Educators and mentors should open doors for their students, not herd them into a chute toward professorships. There is no question we need more female faculty members in engineering and computer science, more Latino/a faculty across the board, and an academic workforce that reflects our demographics. Any and all efforts to level access to academic careers is good, essential and very important work from where I sit. However, both underrepresented and well-represented researchers also deserve information about and access to careers – at all degree levels – in companies, national labs, government agencies and non-profit institutions as well. Research mentors and policies should view non-academic employment as a desirable, normal (86%!), expected and worthwhile outcome.
Get out the energy bars, machetes and compasses!
*I’m thinking a lot about research mentoring this month. CSUPERB is organizing a session on the topic for our August 3 Faculty Consensus Group meeting at the CSU Chancellor’s Office. Key personnel from the three NIH-funded CSU BUILD projects will present their approaches to research mentoring (CSU Long Beach, CSU Northridge and San Francisco State University). In addition I’m hearing back from our Howell-CSUPERB Research Scholar alums as part of our annual reporting – they are doing great things nationwide! Look for a blog post about them in the future!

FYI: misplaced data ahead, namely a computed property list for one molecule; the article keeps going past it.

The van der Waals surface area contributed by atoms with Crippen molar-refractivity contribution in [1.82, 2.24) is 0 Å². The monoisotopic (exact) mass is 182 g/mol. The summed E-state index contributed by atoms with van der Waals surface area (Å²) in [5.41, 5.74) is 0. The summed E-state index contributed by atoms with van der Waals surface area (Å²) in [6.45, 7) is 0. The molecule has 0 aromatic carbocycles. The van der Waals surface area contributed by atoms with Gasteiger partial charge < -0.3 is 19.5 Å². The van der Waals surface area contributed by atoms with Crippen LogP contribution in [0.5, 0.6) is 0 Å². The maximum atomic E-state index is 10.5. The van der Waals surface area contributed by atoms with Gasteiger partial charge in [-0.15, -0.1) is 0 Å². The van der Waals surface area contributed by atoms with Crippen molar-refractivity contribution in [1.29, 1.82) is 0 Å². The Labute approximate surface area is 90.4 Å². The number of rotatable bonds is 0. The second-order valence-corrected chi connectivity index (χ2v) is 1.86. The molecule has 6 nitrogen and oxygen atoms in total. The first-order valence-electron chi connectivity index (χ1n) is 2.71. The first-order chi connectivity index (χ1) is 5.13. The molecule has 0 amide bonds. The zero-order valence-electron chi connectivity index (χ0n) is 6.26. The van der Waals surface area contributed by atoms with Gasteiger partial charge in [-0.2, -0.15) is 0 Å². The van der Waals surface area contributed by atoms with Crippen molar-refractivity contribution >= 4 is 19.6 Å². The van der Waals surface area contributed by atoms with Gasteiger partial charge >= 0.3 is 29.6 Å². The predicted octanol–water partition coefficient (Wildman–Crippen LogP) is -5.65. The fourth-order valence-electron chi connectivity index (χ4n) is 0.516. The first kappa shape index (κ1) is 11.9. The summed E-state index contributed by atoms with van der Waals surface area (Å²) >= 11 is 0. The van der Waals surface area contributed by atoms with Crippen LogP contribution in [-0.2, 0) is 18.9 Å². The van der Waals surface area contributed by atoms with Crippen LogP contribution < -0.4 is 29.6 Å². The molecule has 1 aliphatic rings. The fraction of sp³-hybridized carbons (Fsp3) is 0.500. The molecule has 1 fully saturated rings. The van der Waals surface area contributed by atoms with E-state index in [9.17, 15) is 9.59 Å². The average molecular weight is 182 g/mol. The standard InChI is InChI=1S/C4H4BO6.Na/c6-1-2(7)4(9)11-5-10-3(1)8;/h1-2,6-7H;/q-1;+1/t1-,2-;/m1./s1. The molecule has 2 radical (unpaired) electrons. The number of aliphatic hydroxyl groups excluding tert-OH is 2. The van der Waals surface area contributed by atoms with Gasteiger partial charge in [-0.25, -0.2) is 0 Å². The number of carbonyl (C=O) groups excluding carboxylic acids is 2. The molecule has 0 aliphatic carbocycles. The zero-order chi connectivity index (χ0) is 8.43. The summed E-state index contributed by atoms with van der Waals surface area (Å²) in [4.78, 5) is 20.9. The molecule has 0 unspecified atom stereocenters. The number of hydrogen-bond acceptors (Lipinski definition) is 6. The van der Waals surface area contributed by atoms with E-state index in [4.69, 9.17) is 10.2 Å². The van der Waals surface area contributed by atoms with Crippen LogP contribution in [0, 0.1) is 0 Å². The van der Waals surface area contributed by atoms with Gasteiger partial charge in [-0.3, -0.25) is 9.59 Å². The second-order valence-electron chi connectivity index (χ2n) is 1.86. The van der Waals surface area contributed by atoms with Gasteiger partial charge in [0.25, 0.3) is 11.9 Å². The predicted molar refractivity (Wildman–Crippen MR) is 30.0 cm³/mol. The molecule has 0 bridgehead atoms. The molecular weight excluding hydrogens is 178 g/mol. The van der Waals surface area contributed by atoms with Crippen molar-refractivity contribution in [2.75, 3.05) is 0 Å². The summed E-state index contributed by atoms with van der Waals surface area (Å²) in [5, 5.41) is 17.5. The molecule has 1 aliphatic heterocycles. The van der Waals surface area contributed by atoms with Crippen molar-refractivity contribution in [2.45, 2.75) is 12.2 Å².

**It is important to understand that the life science industry is defined as including companies, businesses, research institutes, universities and national laboratories – the entire “ecosystem,” as we say. The best report I’ve seen about the life science industry workforce is the 2014 Talent Integration report issued by a group of California biotechnology industry associations and the California Community Colleges last year.
***When a CSU student chooses to attend the symposium two years in a row, they report it’s usually to attend one or both of these two sessions. These students report they were overly-focused on presenting a research poster the first time they attended the symposium. They admit that they skipped out (...or spaced out) on these crucial programs the first time they attend. The CNS format, in particular, is challenging for students. At the students’ request back in 2009, we do not organize a panel of talking heads or alumni telling career stories. Instead students must engage in several rounds of roundtable discussions with alumni and professionals working in the industry. I think Muindi & Keller would agree this session format models the behavior they recommend to readers, that is, that trainees “must be active participants in their future and use all available resources to learn about available career paths.”
Muindi, F. & Keller, J.B. Emerging network of resources for exploring paths beyond academia. Nature Biotechnology 33, 775–778 (2015). doi:10.1038/nbt.3282
Published online 08 July 2015.
Gura, T. (2015) A hidden start. Science Careers. Published online 01 July 2015. http://sciencecareers.sciencemag.org/career_magazine/previous_issues/articles/2015_07_01/caredit.a1500167
C. N. Fuhrmann, C.N., Halme, D.G., O’Sullivan, P.S. & Lindstaedt, B. Improving Graduate Education to Support a Branching Career Pipeline: Recommendations Based on a Survey of Doctoral Students in the Basic Biomedical Sciences. CBE Life Sciences 10, 239-249 (2011). doi: 10.1187/cbe.11-02-0013
Photo credit: hawaiianforest.com